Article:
If you have one or more droopy eyelid, you may require eye surgery. To improve your vision, you will probably require ptosis repair. This will allow you once again to open your eyelids to their normal height. There are different types of ptosis. You will need to talk to a specialist about what your specific needs.
Ptosis: Description and Types
Essentially, ptosis is a droopy upper eyelid. The droop may be only slightly visible. Alternatively, it can be severe, almost covering the entire pupil, influencing the ability to see clearly. The condition may concern one or both eyelids. If it affects one eyelid, this is unilateral ptosis, if both, it is bilateral ptosis. In considering who gets it, ptosis does not play favorites. It is present in children and adults of both genders. However, the most common causal factor is aging.
Ptosis is not of a single type. Major types include the following:
- Congenital Ptosis: This refers to those born with this condition. Typically, the cause is a defect in the developmental of the levator muscle.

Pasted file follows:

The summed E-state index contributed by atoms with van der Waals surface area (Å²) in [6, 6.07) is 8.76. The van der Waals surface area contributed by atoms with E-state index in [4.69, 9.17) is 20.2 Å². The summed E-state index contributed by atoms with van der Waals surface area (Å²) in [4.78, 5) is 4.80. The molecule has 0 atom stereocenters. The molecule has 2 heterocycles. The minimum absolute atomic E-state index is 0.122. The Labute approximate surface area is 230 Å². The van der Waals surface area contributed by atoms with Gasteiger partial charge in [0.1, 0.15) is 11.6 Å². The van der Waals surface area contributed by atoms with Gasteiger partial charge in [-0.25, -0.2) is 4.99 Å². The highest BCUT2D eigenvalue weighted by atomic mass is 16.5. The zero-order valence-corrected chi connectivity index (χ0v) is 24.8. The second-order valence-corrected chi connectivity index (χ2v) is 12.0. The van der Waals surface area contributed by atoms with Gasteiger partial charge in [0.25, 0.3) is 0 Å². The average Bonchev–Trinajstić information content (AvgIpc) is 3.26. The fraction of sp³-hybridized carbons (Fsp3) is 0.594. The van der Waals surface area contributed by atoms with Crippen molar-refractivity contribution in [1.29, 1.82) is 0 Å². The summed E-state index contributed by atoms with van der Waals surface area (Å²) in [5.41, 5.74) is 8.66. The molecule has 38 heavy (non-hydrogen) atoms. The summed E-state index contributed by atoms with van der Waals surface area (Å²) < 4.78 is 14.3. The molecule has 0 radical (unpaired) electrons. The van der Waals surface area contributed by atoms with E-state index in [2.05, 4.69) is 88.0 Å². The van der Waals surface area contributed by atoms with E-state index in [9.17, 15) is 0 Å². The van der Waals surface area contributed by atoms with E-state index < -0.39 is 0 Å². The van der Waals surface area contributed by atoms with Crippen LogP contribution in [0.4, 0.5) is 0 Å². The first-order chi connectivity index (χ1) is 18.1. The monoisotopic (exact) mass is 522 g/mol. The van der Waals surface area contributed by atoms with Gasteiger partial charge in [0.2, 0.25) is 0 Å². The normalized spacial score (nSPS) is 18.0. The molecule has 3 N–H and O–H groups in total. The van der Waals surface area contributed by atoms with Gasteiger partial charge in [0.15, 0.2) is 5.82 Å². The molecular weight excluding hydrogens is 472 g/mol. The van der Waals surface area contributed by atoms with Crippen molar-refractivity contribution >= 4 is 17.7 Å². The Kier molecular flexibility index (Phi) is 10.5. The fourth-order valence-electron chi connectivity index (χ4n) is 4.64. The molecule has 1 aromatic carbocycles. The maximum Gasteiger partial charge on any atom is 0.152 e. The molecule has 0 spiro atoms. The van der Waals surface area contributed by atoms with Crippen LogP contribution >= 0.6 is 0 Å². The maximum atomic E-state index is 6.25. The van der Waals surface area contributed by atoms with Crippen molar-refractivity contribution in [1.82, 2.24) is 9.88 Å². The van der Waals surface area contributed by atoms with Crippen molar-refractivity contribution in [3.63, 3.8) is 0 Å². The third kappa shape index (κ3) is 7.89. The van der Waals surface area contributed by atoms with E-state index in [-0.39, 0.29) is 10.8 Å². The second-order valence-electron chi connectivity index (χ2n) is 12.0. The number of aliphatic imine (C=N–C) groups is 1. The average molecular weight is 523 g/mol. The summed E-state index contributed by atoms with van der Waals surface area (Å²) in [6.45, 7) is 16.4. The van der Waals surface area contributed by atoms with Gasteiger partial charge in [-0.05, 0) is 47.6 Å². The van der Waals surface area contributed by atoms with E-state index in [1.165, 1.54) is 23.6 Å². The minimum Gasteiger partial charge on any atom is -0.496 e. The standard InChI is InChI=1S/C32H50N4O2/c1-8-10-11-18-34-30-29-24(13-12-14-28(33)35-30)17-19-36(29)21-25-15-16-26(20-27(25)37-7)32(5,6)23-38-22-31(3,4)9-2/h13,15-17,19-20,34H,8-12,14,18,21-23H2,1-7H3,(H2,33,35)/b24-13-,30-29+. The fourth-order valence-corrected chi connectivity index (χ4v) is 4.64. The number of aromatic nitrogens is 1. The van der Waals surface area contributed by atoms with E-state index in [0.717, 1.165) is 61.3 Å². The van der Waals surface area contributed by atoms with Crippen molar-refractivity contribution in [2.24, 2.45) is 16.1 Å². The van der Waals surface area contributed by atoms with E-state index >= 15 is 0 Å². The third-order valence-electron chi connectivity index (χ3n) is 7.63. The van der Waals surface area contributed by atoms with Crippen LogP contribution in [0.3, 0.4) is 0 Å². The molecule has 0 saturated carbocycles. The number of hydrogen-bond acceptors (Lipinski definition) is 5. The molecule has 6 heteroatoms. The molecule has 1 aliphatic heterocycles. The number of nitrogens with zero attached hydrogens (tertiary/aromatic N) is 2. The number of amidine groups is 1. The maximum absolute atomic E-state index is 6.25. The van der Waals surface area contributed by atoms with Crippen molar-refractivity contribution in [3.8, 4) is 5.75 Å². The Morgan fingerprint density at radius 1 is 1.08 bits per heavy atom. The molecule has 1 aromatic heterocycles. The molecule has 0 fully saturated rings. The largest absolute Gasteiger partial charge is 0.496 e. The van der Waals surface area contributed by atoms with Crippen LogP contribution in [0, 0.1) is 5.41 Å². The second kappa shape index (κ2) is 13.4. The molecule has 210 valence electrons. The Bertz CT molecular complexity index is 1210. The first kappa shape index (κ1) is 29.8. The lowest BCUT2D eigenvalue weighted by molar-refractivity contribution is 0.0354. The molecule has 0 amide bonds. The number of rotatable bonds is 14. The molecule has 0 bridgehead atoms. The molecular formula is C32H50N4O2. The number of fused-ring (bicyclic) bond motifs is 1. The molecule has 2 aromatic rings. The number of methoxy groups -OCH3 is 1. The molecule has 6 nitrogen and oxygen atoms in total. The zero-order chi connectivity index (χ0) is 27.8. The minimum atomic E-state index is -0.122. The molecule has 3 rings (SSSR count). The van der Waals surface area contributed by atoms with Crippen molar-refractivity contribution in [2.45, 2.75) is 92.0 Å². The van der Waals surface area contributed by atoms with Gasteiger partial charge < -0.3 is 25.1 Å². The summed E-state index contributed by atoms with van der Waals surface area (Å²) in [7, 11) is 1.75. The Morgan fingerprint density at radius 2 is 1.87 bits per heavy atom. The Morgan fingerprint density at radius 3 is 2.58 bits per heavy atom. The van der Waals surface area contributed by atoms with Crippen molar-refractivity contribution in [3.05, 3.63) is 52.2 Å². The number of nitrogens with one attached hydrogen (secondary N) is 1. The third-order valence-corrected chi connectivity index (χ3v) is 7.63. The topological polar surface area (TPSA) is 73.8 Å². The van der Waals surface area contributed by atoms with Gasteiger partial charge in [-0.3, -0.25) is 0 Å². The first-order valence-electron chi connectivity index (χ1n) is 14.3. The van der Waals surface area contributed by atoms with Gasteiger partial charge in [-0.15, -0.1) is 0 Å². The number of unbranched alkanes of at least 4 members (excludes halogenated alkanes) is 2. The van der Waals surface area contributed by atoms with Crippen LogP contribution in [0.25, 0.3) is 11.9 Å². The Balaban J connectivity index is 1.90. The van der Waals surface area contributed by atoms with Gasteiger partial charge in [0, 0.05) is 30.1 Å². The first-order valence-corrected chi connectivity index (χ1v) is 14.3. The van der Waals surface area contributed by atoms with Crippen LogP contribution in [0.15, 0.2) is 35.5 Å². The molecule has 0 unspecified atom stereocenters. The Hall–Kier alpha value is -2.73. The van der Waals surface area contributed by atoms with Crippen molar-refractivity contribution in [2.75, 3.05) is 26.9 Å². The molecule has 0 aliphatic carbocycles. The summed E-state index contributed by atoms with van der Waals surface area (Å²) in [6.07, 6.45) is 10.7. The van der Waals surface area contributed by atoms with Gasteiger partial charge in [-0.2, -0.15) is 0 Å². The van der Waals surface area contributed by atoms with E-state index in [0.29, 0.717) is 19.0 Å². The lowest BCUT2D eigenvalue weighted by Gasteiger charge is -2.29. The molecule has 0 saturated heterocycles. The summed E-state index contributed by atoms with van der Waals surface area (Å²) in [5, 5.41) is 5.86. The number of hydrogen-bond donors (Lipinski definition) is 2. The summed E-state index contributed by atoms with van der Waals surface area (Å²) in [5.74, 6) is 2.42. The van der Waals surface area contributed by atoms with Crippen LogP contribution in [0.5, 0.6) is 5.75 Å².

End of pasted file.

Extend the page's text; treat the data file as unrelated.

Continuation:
- Acquired Ptosis: This may result from the detachment or thinning of the levator aponeurosis (muscle tendon). Involutional ptosis, which occurs with aging, is one example
- Trauma Ptosis: A trauma to the area around the eyelid can result in swelling and, eventually ptosis. Other trauma-related types are the result of certain neurologic conditions, e.g., myasthenia gravis, Horner’s Syndrome, and oculomotor nerve palsy.
Corrective eye surgery can treat ptosis effectively by tightening the levator muscle.
Dry Eye Surgery
Surgery for dry eye actually requires altering the height of the eyelid. This necessitates placing yourself hands only in the hands of a delicate and highly trained specialist. If you need dry eye surgery, be sure to talk to your doctor about your best options. She/he can recommend a professional in this field.
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